Legislative buildings at Queen’s Park in 2014.

In 1827, a royal charter was granted by King George IV for the establishment of an Anglican university—the University of King’s College. Bishop Strachan arranged for property to be purchased for the university in 1828; the site chosen was to the northwest of the town. It included the land that today encompasses Queen’s Park and the Provincial Legislature.

In 1847, a bill was signed in the legislature declaring that King’s College was to be secular. Bishop Strachan relocated his faculty to a site inside today’s Trinity Bellwoods Park, and named the institution Trinity College. In 1849, King’s College changed its name to the University of Toronto. In 1853, the provincial government took possession of a portion of the university’s property as a site to erect new legislative buildings. In 1859, the university leased a section of its grounds to the City of Toronto for a period of 999 years. A public park, Queen’s Park, was created and officially opened by the Prince of Wales (later King Edward VII) on September 11, 1860. The legislative buildings were eventually referred to by their location within this park — “Queen’s Park.”

Between 1879-1880, the legislature, then located on Front Street, authorized a design contest for new legislative buildings and 13 architects competed for the contract. However, the lowest bid was $613,000, which the legislature deemed too expensive. As a result, they postponed the project.

In 1885, Richard Waite, an Englishman by birth who was living in Buffalo N.Y. was given the contract. His price was $750,000, which was considered acceptable considering the previous bids. It is interesting to note that the eventual price was $1,227,963. Construction commenced in 1886. Waite chose the Richardsonian Romanesque style for the building, similar to Toronto’s old City Hall.

The buildings at Queen’s Park contained massive stone blocks, creating the appearance of an heavy fortress, with Roman arches and domed towers that were ornamented with carvings and intricate trim. The pink sandstone for the walls was quarried in the Credit River Valley, the larger blocks carried by horse and cart to the grounds and carved to fit on-site. The roof was covered with slate from Vermont and the domed roofs on the towers were sheathed with copper. In the interior, the panelling and floors were oak, the columns of cast iron. The building possessed a centre block, with wings on the east and west sides. It was completed in 1892, and the first session of the legislature was held on April 4, 1893, with Premier Oliver Mowat officiating.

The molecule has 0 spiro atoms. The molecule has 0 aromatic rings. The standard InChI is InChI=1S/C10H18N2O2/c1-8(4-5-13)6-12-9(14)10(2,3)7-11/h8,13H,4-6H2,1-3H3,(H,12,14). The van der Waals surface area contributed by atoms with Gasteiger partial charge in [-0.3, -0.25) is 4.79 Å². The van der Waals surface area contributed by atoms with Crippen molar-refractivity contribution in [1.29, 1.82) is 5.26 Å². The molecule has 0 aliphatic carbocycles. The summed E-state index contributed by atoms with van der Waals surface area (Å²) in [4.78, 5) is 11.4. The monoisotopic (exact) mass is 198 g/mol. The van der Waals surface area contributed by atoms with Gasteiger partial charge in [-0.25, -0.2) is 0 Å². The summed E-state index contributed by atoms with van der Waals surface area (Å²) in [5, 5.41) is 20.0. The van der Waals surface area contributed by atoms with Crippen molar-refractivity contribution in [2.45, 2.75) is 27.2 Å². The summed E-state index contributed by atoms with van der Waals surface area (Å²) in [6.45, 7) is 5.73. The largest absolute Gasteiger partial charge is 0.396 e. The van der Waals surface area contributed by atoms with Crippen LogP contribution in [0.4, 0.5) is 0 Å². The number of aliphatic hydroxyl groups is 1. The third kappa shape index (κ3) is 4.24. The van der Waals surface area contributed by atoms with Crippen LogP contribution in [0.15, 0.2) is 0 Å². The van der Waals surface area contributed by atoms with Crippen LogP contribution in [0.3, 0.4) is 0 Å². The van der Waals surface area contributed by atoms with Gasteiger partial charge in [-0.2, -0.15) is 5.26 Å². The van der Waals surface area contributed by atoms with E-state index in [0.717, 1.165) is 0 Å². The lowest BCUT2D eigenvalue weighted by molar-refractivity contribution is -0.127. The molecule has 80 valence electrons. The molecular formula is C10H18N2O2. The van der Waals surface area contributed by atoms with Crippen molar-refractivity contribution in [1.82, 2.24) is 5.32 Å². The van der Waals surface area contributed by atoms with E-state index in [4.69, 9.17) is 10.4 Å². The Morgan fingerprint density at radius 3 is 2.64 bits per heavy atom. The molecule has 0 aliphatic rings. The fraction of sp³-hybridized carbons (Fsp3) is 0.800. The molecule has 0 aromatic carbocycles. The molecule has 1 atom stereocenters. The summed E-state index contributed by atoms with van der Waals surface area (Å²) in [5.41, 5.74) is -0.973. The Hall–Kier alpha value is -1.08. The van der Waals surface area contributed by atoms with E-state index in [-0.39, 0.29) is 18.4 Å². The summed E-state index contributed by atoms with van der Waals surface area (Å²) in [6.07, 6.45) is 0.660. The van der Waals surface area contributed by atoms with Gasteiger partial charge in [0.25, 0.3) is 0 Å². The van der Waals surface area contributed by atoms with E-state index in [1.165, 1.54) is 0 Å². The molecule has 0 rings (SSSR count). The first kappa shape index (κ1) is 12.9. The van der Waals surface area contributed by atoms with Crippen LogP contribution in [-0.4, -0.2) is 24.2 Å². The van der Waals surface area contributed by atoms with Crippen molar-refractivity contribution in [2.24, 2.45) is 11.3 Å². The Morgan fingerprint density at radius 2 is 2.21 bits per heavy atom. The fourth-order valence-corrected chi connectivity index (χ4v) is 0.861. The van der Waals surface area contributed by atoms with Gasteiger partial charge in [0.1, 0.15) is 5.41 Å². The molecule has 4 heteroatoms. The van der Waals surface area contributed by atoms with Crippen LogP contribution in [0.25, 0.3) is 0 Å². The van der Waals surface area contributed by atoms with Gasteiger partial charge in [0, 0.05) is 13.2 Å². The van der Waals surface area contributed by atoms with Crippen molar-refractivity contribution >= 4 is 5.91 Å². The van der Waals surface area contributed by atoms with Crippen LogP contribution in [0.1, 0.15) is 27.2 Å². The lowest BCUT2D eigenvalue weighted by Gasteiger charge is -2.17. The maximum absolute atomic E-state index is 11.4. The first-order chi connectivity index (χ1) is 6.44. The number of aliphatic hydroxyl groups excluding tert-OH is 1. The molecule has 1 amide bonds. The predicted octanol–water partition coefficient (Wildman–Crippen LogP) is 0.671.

In 1909, a fire severely damaged the buildings. E. J. Lennox, who designed the Old City Hall, was hired to design the restoration. He added two extra floors to the west wing to create more office space, and changed its hipped roof to a gabled roof. He also added a north wing to the building.

The author is grateful to discoveryport.ontla.on.ca for details about the materials employed in creating the legislative buildings. 

between 1891-3, nearing completion f1478_it0004[1] 

      Legislature 1891-1893 (Toronto Archives, F1478, id.0004(1)

LOC  1909-- 18546v[1]

View of the buildings in 1913, after it was restored following the fire of 1909, the west wing (to the left of the centre block) then containing a roof with gabled windows. Photo from Library of Congress, 18546(1)

view from TGH, 1913--f1231_it0208[1]

View of the legislative buildings, gazing northwest from the Toronto General Hospital on College Street in 1913. The north wing on the back of the buildings is evident. Toronto Archives. F1231, it 0208


View of the legislative chamber in 1929. Toronto Archives, S0071, it.6939


View c. 1900 gazing south on University Avenue from the doorway of the legislative buildings. At the turn of the 20th century, University Avenue had not been widened and was flanked by mature chestnut trees. Photo from Ontario Archives, 10014189